Assessment is not the same thing as grading. In fact, assessment has little in common with grading.
Assessment is the process that teachers use to determine how instruction is going, and the process that is used to make corrections to that instruction.
Grading is the process of evaluating students, ranking them, distributing each student's value across a scale. The scale can be numerical (100, 99, 98, ...), a numerical percentage (100%, 99%, 98%,...), and alphabetical range (A, B, C, D, ...), or a numerical rank (4.0, 3.0, 2.0, 1.0).
Students like assessments, and students dislike grades.
Assessments solidify a class and bring students and teachers together as part of a team.
Grades fragment a class and make students rivals and make teachers xxx. The worst abuse (most egregious use) of grades is when a teacher uses the threat of grades to control students' behavior and as a means to dictate teacher commands. An example of this is the teacher that warns, "If you don't' do what I say, you will fail the class."
The old saw used by teachers proves this distinction between assessment and grading. "I don't assign grades, it is the student that earns them. I merely record what the student has earned."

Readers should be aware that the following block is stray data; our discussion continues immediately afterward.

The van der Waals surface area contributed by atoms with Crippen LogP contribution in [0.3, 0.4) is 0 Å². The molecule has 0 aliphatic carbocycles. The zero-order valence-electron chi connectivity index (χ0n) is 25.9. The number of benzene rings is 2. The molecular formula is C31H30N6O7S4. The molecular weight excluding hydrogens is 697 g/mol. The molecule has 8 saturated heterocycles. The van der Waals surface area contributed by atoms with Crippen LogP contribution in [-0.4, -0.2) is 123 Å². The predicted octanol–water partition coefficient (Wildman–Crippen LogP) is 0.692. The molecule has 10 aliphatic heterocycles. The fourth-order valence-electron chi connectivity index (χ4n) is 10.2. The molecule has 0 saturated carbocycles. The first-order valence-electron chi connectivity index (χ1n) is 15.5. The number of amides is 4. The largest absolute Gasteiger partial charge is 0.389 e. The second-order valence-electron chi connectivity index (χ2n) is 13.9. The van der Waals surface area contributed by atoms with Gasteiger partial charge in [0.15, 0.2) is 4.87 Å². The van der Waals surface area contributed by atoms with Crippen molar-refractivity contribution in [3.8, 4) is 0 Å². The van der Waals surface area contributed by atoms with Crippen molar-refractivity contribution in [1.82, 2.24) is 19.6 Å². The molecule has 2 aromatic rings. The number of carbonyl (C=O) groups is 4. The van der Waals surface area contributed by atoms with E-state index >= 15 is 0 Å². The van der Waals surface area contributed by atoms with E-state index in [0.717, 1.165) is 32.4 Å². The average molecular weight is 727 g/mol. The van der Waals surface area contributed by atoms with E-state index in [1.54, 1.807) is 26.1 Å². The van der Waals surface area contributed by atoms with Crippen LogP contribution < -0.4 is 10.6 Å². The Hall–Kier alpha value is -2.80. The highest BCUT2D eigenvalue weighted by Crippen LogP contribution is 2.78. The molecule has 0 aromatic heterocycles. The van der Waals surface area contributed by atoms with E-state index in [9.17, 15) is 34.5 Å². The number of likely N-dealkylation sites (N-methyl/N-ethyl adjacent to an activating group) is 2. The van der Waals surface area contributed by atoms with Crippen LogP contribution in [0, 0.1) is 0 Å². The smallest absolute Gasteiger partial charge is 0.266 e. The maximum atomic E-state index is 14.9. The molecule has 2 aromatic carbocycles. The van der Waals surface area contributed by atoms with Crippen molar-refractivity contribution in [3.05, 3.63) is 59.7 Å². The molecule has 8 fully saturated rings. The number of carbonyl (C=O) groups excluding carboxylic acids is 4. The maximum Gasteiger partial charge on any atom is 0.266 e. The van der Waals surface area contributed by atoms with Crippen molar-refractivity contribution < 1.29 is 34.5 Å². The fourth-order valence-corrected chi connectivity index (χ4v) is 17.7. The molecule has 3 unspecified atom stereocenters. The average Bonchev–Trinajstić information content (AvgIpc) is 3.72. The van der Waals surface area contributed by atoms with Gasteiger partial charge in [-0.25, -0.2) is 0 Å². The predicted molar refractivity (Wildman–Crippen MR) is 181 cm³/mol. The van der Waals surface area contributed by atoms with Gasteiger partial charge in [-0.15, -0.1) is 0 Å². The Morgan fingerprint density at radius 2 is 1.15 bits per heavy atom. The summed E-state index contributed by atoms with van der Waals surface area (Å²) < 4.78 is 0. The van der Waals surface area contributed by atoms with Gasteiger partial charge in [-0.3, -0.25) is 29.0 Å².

This is assessment at its worst. And, this approach does not produce the implied desire of motivating students to "work hard" in classes of lower socioeconomic wealth (i.e., blighted city neighborhoods, poor rural communities, barrios, reservations).
Here are some myths about assessment:
Even though we make a distinction between assessment and grades, you will have to assign grades. The best way to do this is using a computer grade book program or a spreadsheet.
Link to a low-tech grade calculator: eZ Grader/ The Original Slide Chart
We have searched for a total of about six hours and still cannot find a free, gradebook program that we can recommend.
The free program that we used to recommend, GradeSpeed Lite™ is no longer supported by the publisher.
If you know a source where this program can be found, please let us know.
I always used a spreadsheet to calculate grades. I found spreadsheets to be quicker and more flexible than entering grades into a gradebook program, and I found that a mail merge of for the mandatory progress reports was more flexible. I could add news, public relations (PR) messages and an upcoming events calendar to the progress report.
Of course, I knew how to write the formulas to customize these spreadsheets, so that:
Microsoft™ provides spreadsheet templates that you can use. Here are the links: